With driverless cars regularly grabbing attention for looking harmless and cute, Volvo has decided that a distinctive design might hamper the development of the technology. It says that cars marked as driverless might cause human drivers to “bully” it on the open road. Its solution? A fleet of unmarked, seemingly normal Volvo vehicles, with no visual distinction from its current crop of models.
Speaking to the Observer, senior technical leader at Volvo Cars Erik Coelingh said, “I’m pretty sure that people will challenge them if they are marked by doing really harsh braking in front of a self driving car, or putting themselves in the way.” Although it might seem like paranoia, there’s real logic behind the concerns: To avoid untoward incidents and the bad publicity it results, engineers have designed and programmed self-driving cars to operate far more cautiously than a human driver necessarily would. This results in a benign, almost passive driving style, more so than even the most well-mannered human driver. And this driving style often complements the current raft of driverless cars, with Google’s transport pods looking equally benign and harmless.
Then there’s the matter of temptation. A study conducted by the London School of Economics recently concluded, after surveying 12,000 drivers across 11 European countries, that respondents who were identified as “combative” drivers were more welcome to the idea of sharing space with driverless cars, whereas “cooperative” drivers were more weary and suspicious of the notion.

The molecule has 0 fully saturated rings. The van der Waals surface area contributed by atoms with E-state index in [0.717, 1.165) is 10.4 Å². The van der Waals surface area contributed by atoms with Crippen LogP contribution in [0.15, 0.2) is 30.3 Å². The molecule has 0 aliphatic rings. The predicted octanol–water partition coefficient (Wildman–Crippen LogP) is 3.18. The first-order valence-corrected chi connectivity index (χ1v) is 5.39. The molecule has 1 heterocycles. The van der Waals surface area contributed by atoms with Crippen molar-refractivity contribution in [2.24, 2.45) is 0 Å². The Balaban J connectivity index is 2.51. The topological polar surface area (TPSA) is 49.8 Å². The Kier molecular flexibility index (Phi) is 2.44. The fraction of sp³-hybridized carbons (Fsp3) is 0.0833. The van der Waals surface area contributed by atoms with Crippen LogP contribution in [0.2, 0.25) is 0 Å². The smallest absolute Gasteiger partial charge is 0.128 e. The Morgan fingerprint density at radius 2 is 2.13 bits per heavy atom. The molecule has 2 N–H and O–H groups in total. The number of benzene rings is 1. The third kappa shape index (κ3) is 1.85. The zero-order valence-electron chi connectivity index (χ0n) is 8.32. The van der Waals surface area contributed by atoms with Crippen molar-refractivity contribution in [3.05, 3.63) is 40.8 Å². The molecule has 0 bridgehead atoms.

Based on their research, it isn’t clear why “combative” drivers were happier to share their space with driverless cars more than “cooperative” drivers. One theory is that “cooperative” drivers view driverless cars with a degree of suspicion due to the lack of a social experience of sorts on the road. The idea is that because there’s no ability for a driver to connect and communicate wordlessly with another driver, it leaves a bit of a gap that the driverless car may not be able to bridge. Imagine how we would communicate to a pedestrian that they may cross ahead of us, or how we indicate our movements between lanes.
In the future though, many respondents to the LSE survey reckoned that roads would become a more harmonious place once driverless cars become widely adopted. One UK respondent said that drivers would be “overwhelmed by niceness,” alluding to a ripple-effect that the friendly, accommodating driving style driverless cars would have on other road users. “They’re never going to be horrible to us. They’re nice cars, and they’re not going to cut us up or get up our backsides and all the other things.”